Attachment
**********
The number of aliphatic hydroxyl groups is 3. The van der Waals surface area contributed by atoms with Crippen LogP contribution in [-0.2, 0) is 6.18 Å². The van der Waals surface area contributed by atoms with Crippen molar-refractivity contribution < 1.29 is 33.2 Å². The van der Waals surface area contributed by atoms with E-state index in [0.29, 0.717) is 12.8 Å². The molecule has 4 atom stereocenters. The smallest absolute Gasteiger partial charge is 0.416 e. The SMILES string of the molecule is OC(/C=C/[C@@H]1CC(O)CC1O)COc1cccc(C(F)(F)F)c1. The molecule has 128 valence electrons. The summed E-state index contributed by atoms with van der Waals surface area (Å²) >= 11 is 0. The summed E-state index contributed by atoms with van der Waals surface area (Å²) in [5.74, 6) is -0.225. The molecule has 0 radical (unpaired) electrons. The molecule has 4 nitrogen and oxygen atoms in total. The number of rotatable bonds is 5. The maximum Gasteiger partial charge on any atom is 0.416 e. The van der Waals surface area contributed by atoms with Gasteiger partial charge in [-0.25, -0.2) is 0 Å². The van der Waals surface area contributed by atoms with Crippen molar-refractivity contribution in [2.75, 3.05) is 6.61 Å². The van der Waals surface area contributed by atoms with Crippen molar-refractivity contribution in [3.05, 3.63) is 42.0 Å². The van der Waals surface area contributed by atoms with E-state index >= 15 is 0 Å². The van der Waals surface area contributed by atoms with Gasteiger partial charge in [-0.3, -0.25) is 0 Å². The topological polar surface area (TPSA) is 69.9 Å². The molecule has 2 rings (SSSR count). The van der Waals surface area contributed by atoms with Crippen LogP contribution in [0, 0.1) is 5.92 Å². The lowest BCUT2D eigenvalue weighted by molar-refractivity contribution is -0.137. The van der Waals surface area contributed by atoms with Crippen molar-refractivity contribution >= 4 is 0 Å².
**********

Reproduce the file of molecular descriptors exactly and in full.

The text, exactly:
The number of aliphatic hydroxyl groups is 3. The van der Waals surface area contributed by atoms with Crippen LogP contribution in [-0.2, 0) is 6.18 Å². The van der Waals surface area contributed by atoms with Crippen molar-refractivity contribution < 1.29 is 33.2 Å². The van der Waals surface area contributed by atoms with E-state index in [0.29, 0.717) is 12.8 Å². The molecule has 4 atom stereocenters. The smallest absolute Gasteiger partial charge is 0.416 e. The SMILES string of the molecule is OC(/C=C/[C@@H]1CC(O)CC1O)COc1cccc(C(F)(F)F)c1. The molecule has 128 valence electrons. The summed E-state index contributed by atoms with van der Waals surface area (Å²) >= 11 is 0. The summed E-state index contributed by atoms with van der Waals surface area (Å²) in [5.74, 6) is -0.225. The molecule has 0 radical (unpaired) electrons. The molecule has 4 nitrogen and oxygen atoms in total. The number of rotatable bonds is 5. The maximum Gasteiger partial charge on any atom is 0.416 e. The van der Waals surface area contributed by atoms with Gasteiger partial charge in [-0.25, -0.2) is 0 Å². The van der Waals surface area contributed by atoms with Crippen molar-refractivity contribution in [2.75, 3.05) is 6.61 Å². The van der Waals surface area contributed by atoms with Crippen molar-refractivity contribution in [3.05, 3.63) is 42.0 Å². The van der Waals surface area contributed by atoms with E-state index >= 15 is 0 Å². The van der Waals surface area contributed by atoms with Gasteiger partial charge in [-0.3, -0.25) is 0 Å². The topological polar surface area (TPSA) is 69.9 Å². The molecule has 2 rings (SSSR count). The van der Waals surface area contributed by atoms with Crippen LogP contribution in [0, 0.1) is 5.92 Å². The lowest BCUT2D eigenvalue weighted by molar-refractivity contribution is -0.137. The van der Waals surface area contributed by atoms with Crippen molar-refractivity contribution >= 4 is 0 Å².